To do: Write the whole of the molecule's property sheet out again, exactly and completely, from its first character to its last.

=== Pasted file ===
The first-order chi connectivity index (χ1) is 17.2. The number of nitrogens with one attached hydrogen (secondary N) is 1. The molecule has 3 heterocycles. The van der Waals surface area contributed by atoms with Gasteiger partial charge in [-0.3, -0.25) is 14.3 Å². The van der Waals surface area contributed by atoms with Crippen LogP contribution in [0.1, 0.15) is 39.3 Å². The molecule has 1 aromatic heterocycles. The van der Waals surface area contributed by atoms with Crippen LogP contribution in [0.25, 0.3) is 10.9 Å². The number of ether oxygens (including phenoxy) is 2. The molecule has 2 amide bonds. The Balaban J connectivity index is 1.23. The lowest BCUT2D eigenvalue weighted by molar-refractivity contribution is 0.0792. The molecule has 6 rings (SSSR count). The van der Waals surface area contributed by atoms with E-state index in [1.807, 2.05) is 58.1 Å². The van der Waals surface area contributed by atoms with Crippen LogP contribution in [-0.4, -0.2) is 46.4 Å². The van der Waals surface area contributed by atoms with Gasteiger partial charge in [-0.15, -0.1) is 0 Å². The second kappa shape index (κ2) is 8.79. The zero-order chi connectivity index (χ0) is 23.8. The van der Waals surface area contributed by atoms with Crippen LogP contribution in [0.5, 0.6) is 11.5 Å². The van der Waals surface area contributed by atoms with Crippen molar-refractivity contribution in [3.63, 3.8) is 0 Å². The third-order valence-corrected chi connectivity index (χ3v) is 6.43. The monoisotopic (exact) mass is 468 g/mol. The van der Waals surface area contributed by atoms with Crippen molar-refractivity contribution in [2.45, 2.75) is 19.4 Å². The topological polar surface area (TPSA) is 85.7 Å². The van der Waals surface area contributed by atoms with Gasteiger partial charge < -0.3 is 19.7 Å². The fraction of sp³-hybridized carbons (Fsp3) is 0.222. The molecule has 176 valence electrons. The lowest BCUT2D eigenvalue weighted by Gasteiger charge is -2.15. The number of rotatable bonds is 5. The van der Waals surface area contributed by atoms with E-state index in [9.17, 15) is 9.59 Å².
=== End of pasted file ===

The first-order chi connectivity index (χ1) is 17.2. The number of nitrogens with one attached hydrogen (secondary N) is 1. The molecule has 3 heterocycles. The van der Waals surface area contributed by atoms with Gasteiger partial charge in [-0.3, -0.25) is 14.3 Å². The van der Waals surface area contributed by atoms with Crippen LogP contribution in [0.1, 0.15) is 39.3 Å². The molecule has 1 aromatic heterocycles. The van der Waals surface area contributed by atoms with Crippen LogP contribution in [0.25, 0.3) is 10.9 Å². The number of ether oxygens (including phenoxy) is 2. The molecule has 2 amide bonds. The Balaban J connectivity index is 1.23. The lowest BCUT2D eigenvalue weighted by molar-refractivity contribution is 0.0792. The molecule has 6 rings (SSSR count). The van der Waals surface area contributed by atoms with E-state index in [1.807, 2.05) is 58.1 Å². The van der Waals surface area contributed by atoms with Crippen LogP contribution in [-0.4, -0.2) is 46.4 Å². The van der Waals surface area contributed by atoms with Gasteiger partial charge in [-0.15, -0.1) is 0 Å². The second kappa shape index (κ2) is 8.79. The zero-order chi connectivity index (χ0) is 23.8. The van der Waals surface area contributed by atoms with Crippen LogP contribution in [0.5, 0.6) is 11.5 Å². The van der Waals surface area contributed by atoms with Crippen molar-refractivity contribution in [3.63, 3.8) is 0 Å². The third-order valence-corrected chi connectivity index (χ3v) is 6.43. The monoisotopic (exact) mass is 468 g/mol. The van der Waals surface area contributed by atoms with Crippen molar-refractivity contribution in [2.45, 2.75) is 19.4 Å². The topological polar surface area (TPSA) is 85.7 Å². The van der Waals surface area contributed by atoms with Gasteiger partial charge < -0.3 is 19.7 Å². The fraction of sp³-hybridized carbons (Fsp3) is 0.222. The molecule has 176 valence electrons. The lowest BCUT2D eigenvalue weighted by Gasteiger charge is -2.15. The number of rotatable bonds is 5. The van der Waals surface area contributed by atoms with E-state index in [9.17, 15) is 9.59 Å².